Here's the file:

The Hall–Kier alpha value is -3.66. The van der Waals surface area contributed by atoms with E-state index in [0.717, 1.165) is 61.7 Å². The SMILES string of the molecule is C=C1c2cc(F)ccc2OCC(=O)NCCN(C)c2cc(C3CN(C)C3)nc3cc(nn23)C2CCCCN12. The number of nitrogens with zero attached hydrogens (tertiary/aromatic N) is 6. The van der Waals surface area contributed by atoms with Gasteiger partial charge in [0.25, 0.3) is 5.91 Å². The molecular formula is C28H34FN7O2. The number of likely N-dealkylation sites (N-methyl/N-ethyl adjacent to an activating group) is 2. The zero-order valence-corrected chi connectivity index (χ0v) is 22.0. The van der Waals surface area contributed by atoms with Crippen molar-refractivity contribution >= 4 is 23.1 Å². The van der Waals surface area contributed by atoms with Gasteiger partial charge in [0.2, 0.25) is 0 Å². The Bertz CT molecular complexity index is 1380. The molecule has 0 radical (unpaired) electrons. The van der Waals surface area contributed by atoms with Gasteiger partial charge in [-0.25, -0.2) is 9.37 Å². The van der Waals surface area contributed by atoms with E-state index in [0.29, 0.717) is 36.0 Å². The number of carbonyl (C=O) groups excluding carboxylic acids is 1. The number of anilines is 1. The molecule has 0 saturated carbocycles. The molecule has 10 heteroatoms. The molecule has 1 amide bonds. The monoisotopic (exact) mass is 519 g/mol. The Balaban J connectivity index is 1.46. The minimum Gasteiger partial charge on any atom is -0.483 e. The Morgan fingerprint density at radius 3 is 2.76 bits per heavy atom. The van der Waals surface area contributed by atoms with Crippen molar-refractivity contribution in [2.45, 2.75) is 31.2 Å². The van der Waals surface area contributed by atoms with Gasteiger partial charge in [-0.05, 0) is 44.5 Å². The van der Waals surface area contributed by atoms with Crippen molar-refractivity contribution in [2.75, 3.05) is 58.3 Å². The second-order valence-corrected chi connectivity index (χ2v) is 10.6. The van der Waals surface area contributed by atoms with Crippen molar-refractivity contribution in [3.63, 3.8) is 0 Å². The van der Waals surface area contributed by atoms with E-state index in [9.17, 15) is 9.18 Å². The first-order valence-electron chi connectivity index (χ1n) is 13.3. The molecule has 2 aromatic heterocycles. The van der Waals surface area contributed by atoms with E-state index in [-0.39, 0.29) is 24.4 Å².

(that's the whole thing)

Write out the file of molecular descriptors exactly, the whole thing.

The Hall–Kier alpha value is -3.66. The van der Waals surface area contributed by atoms with E-state index in [0.717, 1.165) is 61.7 Å². The SMILES string of the molecule is C=C1c2cc(F)ccc2OCC(=O)NCCN(C)c2cc(C3CN(C)C3)nc3cc(nn23)C2CCCCN12. The number of nitrogens with zero attached hydrogens (tertiary/aromatic N) is 6. The van der Waals surface area contributed by atoms with Gasteiger partial charge in [0.25, 0.3) is 5.91 Å². The molecular formula is C28H34FN7O2. The number of likely N-dealkylation sites (N-methyl/N-ethyl adjacent to an activating group) is 2. The zero-order valence-corrected chi connectivity index (χ0v) is 22.0. The van der Waals surface area contributed by atoms with Crippen molar-refractivity contribution >= 4 is 23.1 Å². The van der Waals surface area contributed by atoms with Gasteiger partial charge in [0.2, 0.25) is 0 Å². The Bertz CT molecular complexity index is 1380. The molecule has 0 radical (unpaired) electrons. The van der Waals surface area contributed by atoms with Gasteiger partial charge in [-0.25, -0.2) is 9.37 Å². The van der Waals surface area contributed by atoms with E-state index in [0.29, 0.717) is 36.0 Å². The number of carbonyl (C=O) groups excluding carboxylic acids is 1. The number of anilines is 1. The molecule has 0 saturated carbocycles. The molecule has 10 heteroatoms. The molecule has 1 amide bonds. The monoisotopic (exact) mass is 519 g/mol. The Balaban J connectivity index is 1.46. The minimum Gasteiger partial charge on any atom is -0.483 e. The Morgan fingerprint density at radius 3 is 2.76 bits per heavy atom. The van der Waals surface area contributed by atoms with Crippen molar-refractivity contribution in [2.45, 2.75) is 31.2 Å². The van der Waals surface area contributed by atoms with Gasteiger partial charge in [-0.05, 0) is 44.5 Å². The van der Waals surface area contributed by atoms with Crippen molar-refractivity contribution in [2.75, 3.05) is 58.3 Å². The second-order valence-corrected chi connectivity index (χ2v) is 10.6. The van der Waals surface area contributed by atoms with Crippen molar-refractivity contribution in [3.63, 3.8) is 0 Å². The van der Waals surface area contributed by atoms with E-state index in [9.17, 15) is 9.18 Å². The first-order valence-electron chi connectivity index (χ1n) is 13.3. The molecule has 2 aromatic heterocycles. The van der Waals surface area contributed by atoms with E-state index in [-0.39, 0.29) is 24.4 Å².